Many of England’s primary schools are opening on Monday, with rows continuing over whether pupils should return with the current Covid restrictions.
There is also uncertainty over how many classes could be closed after advice from a teachers’ union that it is not safe for staff to be in school.
Head teachers warned of a “confusing picture” for parents and schools.
The Department for Education said switching to online teaching should be a “last resort”.
Adding to the uncertainty, some individual local authorities have raised concerns about reopening.
But Prime Minister Boris Johnson has urged parents to send their children to school, saying the risk was “very, very low”.
If schools are closed, Labour shadow chancellor Anneliese Dodds has called for support for parents unable to work because of childcare problems.
“It’s very hard to tell how many school buildings will be open,” said Paul Whiteman, leader of the National Association of Head Teachers.
But he said heads would do “everything they can to provide the maximum provision that their circumstances allow”.
Secondary schools are staying closed this week except for vulnerable and key workers’ children – and in local authorities with high levels of coronavirus, including across London, primary schools are also not open to most pupils.
But reopening primary schools in other areas, including for some in Tier 4, has been challenged, with the biggest teachers’ union, the National Education Union, calling for teaching to be moved online for the first two weeks of term.
The NEU has advised teachers they could tell head teachers they will be working from home on safety grounds – with the union saying a letter for teachers to give to schools has been downloaded more than 5,000 times.
Any school closures should be kept to an “absolute minimum”, said Amanda Spielman, head of the Ofsted education watchdog, because “children’s lives can’t just be put on hold while we wait for vaccination programmes”.
‘Reviewed in next few days’
There have been doubts about reopening schools raised by some local authorities.
Southampton’s council says if schools do not have enough staff they should prioritise opening for vulnerable and key worker children – and they will not apply truancy fines to families who keep their children at home.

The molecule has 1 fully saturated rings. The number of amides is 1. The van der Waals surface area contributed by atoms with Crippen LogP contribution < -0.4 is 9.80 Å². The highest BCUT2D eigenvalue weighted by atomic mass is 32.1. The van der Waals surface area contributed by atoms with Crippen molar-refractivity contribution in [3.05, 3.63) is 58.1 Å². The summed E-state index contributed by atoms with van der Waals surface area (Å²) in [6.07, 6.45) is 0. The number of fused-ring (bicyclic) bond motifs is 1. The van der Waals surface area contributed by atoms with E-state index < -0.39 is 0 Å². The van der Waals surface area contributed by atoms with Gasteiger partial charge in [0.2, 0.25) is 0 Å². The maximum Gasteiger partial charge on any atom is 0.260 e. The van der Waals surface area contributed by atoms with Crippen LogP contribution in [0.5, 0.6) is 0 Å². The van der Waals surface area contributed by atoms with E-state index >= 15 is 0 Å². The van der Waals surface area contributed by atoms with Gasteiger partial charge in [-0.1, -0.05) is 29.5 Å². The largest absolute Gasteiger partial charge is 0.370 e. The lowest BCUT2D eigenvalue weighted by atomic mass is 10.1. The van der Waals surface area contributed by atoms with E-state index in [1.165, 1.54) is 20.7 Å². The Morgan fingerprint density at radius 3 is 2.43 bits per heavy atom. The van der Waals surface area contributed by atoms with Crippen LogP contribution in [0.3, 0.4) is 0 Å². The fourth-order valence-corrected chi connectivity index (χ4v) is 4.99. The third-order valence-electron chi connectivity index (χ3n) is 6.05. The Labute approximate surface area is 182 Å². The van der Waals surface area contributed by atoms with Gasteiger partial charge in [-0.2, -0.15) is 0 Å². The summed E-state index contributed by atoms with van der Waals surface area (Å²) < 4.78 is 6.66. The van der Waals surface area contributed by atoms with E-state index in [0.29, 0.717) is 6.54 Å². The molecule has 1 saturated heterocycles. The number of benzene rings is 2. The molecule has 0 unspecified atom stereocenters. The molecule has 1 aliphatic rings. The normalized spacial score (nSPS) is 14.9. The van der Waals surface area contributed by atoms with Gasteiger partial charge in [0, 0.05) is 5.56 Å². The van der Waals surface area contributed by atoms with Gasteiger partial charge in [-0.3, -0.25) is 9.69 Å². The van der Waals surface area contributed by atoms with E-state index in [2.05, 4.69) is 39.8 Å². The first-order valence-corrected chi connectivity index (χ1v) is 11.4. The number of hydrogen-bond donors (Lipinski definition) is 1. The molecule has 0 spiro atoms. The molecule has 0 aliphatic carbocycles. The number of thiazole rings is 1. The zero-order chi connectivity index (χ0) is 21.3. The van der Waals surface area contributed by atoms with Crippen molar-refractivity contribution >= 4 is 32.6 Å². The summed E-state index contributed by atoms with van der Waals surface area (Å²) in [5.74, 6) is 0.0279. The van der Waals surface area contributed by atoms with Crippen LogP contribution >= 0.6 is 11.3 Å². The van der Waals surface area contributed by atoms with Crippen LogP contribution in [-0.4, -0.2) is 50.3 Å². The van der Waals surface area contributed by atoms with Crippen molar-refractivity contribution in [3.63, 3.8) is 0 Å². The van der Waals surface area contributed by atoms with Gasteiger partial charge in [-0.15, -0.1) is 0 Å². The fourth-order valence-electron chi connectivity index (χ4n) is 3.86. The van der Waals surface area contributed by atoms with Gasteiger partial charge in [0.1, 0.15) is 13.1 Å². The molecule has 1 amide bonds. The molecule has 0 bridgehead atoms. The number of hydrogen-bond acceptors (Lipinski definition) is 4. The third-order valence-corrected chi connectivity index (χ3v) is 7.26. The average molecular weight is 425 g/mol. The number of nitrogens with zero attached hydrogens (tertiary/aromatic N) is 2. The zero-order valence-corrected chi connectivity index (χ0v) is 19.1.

In Wolverhampton, Newcastle and Birmingham schools have been told the council would support a decision to not reopen fully.
Brighton and Hove City Council advised primaries to switch to remote learning.
Kent County Council has called for a delay in reopening primary schools in four parts of the county – while other areas in the county are closed to most pupils.
But a message on Twitter from the Conservative MP for Folkestone and Hythe, Damian Collins, suggested further changes were on the way.
After a meeting with School Standards Minister Nick Gibb, Mr Collins said the “decision about which schools will be required to stay open will be reviewed in the next few days by the Department for Education”.
Mungo Sheppard, head teacher of Ash Green primary school in Calderdale, is planning to open on Monday – and says that reflects the relatively low local infection rates.
But he says schools have struggled with late decision-making and a lack of “clarity” at national level.
“It has been incredibly difficult to make these decisions and communicate them in a tiny timeframe and within a holiday,” says Mr Sheppard.
Julian Rose, head of West Chiltington School in West Sussex, has an inset day on Monday and is then expecting to open on Tuesday.
He says “some very anxious” parents have been in touch about children going back when the area is in Tier 4.
“I think many feel astonished that we are still open when operating under Tier 4,” says Mr Rose.
And he says the school will “not have a full complement of staff in attendance”.
A Department for Education spokesman said: “Children’s education has consistently been a national priority, which is why we want classrooms to reopen wherever possible in the new term.
“Schools will continue to implement appropriate safety measures to help mitigate the risk of transmission.”